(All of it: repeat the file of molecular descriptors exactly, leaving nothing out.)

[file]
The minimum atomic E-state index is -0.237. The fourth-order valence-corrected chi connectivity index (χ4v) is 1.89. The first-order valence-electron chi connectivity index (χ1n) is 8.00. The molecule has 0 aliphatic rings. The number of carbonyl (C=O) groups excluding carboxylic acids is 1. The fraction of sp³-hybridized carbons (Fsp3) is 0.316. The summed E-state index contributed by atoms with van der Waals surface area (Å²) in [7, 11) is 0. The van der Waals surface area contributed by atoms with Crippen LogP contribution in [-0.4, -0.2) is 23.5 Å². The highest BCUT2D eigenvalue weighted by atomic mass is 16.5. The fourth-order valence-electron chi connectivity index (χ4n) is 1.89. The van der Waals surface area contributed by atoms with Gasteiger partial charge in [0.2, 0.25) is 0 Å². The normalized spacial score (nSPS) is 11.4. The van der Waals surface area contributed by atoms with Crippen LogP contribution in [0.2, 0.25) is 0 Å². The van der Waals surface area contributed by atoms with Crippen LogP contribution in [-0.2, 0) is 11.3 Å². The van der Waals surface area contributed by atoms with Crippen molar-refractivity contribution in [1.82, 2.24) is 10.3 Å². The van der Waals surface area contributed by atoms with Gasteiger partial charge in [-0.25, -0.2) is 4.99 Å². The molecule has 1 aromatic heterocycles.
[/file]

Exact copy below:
The minimum atomic E-state index is -0.237. The fourth-order valence-corrected chi connectivity index (χ4v) is 1.89. The first-order valence-electron chi connectivity index (χ1n) is 8.00. The molecule has 0 aliphatic rings. The number of carbonyl (C=O) groups excluding carboxylic acids is 1. The fraction of sp³-hybridized carbons (Fsp3) is 0.316. The summed E-state index contributed by atoms with van der Waals surface area (Å²) in [7, 11) is 0. The van der Waals surface area contributed by atoms with Crippen LogP contribution in [-0.4, -0.2) is 23.5 Å². The highest BCUT2D eigenvalue weighted by atomic mass is 16.5. The fourth-order valence-electron chi connectivity index (χ4n) is 1.89. The van der Waals surface area contributed by atoms with Gasteiger partial charge in [0.2, 0.25) is 0 Å². The normalized spacial score (nSPS) is 11.4. The van der Waals surface area contributed by atoms with Crippen LogP contribution in [0.2, 0.25) is 0 Å². The van der Waals surface area contributed by atoms with Crippen LogP contribution in [-0.2, 0) is 11.3 Å². The van der Waals surface area contributed by atoms with Crippen molar-refractivity contribution in [1.82, 2.24) is 10.3 Å². The van der Waals surface area contributed by atoms with Gasteiger partial charge in [-0.25, -0.2) is 4.99 Å². The molecule has 1 aromatic heterocycles.